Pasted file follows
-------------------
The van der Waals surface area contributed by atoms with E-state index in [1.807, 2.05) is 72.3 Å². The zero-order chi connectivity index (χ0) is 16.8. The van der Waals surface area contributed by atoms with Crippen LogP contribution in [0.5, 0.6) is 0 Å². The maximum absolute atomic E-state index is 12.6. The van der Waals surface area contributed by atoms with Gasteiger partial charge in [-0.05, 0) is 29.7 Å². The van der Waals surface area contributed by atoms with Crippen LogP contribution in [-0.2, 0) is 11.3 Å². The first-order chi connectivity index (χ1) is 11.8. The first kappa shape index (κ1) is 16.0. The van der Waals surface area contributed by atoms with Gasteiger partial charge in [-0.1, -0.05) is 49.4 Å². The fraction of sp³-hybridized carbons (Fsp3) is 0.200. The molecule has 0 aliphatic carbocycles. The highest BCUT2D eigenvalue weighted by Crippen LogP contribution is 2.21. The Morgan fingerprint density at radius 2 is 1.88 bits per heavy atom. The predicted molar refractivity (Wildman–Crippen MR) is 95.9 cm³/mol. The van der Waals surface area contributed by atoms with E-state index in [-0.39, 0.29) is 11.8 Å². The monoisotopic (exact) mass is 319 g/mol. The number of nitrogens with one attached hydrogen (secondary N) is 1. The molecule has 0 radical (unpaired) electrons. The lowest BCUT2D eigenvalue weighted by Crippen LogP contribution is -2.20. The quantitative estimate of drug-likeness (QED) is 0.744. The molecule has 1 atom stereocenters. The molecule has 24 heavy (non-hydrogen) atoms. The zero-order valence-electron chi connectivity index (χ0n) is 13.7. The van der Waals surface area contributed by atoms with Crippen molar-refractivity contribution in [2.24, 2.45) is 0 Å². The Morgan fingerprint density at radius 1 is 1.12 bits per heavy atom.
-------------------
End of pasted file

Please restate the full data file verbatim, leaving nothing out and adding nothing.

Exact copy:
The van der Waals surface area contributed by atoms with E-state index in [1.807, 2.05) is 72.3 Å². The zero-order chi connectivity index (χ0) is 16.8. The van der Waals surface area contributed by atoms with Crippen LogP contribution in [0.5, 0.6) is 0 Å². The maximum absolute atomic E-state index is 12.6. The van der Waals surface area contributed by atoms with Gasteiger partial charge in [-0.05, 0) is 29.7 Å². The van der Waals surface area contributed by atoms with Crippen LogP contribution in [-0.2, 0) is 11.3 Å². The first-order chi connectivity index (χ1) is 11.8. The first kappa shape index (κ1) is 16.0. The van der Waals surface area contributed by atoms with Gasteiger partial charge in [-0.1, -0.05) is 49.4 Å². The fraction of sp³-hybridized carbons (Fsp3) is 0.200. The molecule has 0 aliphatic carbocycles. The highest BCUT2D eigenvalue weighted by Crippen LogP contribution is 2.21. The Morgan fingerprint density at radius 2 is 1.88 bits per heavy atom. The predicted molar refractivity (Wildman–Crippen MR) is 95.9 cm³/mol. The van der Waals surface area contributed by atoms with E-state index in [-0.39, 0.29) is 11.8 Å². The monoisotopic (exact) mass is 319 g/mol. The number of nitrogens with one attached hydrogen (secondary N) is 1. The molecule has 0 radical (unpaired) electrons. The lowest BCUT2D eigenvalue weighted by Crippen LogP contribution is -2.20. The quantitative estimate of drug-likeness (QED) is 0.744. The molecule has 1 atom stereocenters. The molecule has 24 heavy (non-hydrogen) atoms. The zero-order valence-electron chi connectivity index (χ0n) is 13.7. The van der Waals surface area contributed by atoms with Crippen molar-refractivity contribution in [2.24, 2.45) is 0 Å². The Morgan fingerprint density at radius 1 is 1.12 bits per heavy atom.